I'm working on a performance-critical dynamically-linked library (DLL) that should also have a relatively small binary size. Since it doesn't explicitly throw any exceptions, I'd like to disable exception support altogether. However, there's one exception (pun unintended): when running out of memory (OOM), I have to report an error code to the application so it has a chance to handle things gracefully. The code base is too large to check every allocation individually and propagate the error, and contains external code that I shouldn't touch. So I'd like to catch OOM exceptions in my DLL's exported functions.
A quick test shows that when disabling C++ exceptions in Visual C++ 2010 (i.e. no /EHa, /EHsc or /EHs flags), it still jumps to a catch(std::bad_alloc&) block when allocating too much memory.
So it seems to work as desired. However, I get the following level 1 warning: "C4530: C++ exception handler used, but unwind semantics are not enabled. Specify /EHsc". MSDN says that "an object with automatic storage in the frame, between the function doing the throw and the function catching the throw, will not be destroyed".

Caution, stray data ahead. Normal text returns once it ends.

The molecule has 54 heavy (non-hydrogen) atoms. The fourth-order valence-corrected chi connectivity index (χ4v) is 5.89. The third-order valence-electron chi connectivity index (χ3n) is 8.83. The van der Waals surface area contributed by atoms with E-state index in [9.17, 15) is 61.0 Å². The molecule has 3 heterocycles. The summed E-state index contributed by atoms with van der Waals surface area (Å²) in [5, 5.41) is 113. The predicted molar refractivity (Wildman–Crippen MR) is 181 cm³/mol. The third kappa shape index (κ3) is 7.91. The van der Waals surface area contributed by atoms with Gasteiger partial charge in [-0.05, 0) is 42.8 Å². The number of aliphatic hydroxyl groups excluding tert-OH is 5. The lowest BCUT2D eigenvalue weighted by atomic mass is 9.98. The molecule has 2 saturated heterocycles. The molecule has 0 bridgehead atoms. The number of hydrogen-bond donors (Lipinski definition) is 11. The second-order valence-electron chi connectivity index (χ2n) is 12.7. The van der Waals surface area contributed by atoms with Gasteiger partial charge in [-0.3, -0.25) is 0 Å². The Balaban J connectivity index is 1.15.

Exactly what would I lose here? It's fine to leave things in an undefined state, as long as anything that was created through the library can be deleted, and the application can start over again (if it so chooses). Is there a big risk of leaking memory that cannot be recovered?
Do DLLs use a separate memory pool? And if so, can I purge it without requiring the application to unload the DLL? I can easily make my library ignore any further (exported) function calls until the application performs a reinitialization.
Thanks for your advice.